And Big Oil is pressuring more and more states to allow the process to be employed, including my state of New York. Greed apparently knows no moral limits. The industry and government officials know the dangers posed to our nation’s water supplies, yet in their eagerness to turn a buck (or allow the oil and gas companies to buy key political figures with campaign contributions) they are putting the lives of millions of people at risk.
In Pennsylvania, these treatment plants discharged waste into some of the state’s major river basins. Greater amounts of the wastewater went to the Monongahela River, which provides drinking water to more than 800,000 people in the western part of the state, including Pittsburgh, and to the Susquehanna River, which feeds into Chesapeake Bay and provides drinking water to more than six million people, including some in Harrisburg and Baltimore.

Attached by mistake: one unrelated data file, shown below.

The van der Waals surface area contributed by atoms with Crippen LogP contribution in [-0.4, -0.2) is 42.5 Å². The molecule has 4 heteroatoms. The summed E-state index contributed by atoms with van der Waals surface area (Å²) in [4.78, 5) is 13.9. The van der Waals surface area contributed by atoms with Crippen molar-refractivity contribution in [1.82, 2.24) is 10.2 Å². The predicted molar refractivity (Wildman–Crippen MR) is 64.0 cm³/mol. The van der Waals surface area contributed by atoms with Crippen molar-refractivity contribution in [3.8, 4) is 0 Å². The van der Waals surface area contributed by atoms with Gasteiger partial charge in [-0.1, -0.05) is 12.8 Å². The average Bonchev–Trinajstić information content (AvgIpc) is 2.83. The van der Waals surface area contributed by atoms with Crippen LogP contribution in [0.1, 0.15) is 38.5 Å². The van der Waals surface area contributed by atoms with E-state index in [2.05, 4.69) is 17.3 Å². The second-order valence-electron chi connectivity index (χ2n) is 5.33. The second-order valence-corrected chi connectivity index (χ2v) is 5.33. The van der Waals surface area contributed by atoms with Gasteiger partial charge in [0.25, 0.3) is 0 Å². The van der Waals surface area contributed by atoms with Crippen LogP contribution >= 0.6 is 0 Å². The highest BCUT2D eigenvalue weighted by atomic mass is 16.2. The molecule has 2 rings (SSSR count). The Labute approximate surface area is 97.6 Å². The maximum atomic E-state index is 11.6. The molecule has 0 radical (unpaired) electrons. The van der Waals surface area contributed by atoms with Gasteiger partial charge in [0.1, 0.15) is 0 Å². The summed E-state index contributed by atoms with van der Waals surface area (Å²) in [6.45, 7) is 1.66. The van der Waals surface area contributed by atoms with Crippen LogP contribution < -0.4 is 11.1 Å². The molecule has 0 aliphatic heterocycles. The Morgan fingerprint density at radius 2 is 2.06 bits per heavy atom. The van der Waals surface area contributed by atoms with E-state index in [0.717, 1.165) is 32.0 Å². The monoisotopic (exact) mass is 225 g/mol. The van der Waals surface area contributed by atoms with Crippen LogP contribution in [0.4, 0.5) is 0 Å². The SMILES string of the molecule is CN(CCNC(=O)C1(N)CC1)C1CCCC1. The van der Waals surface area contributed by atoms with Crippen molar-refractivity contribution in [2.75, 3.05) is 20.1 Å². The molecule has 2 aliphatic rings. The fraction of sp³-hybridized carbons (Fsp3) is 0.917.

Lower amounts have been discharged into the Delaware River, which provides drinking water for more than 15 million people in Philadelphia and eastern Pennsylvania. […]
“Hydrofracking impacts associated with health problems as well as widespread air and water contamination have been reported in at least a dozen states,” said Walter Hang, president of Toxics Targeting, a business in Ithaca, N.Y., that compiles data on gas drilling. […]
There were more than 493,000 active natural-gas wells in the United States in 2009, almost double the number in 1990. Around 90 percent have used hydrofracking to get more gas flowing, according to the drilling industry.
Gas has seeped into underground drinking-water supplies in at least five states, including Colorado, Ohio, Pennsylvania, Texas and West Virginia, and residents blamed natural-gas drilling.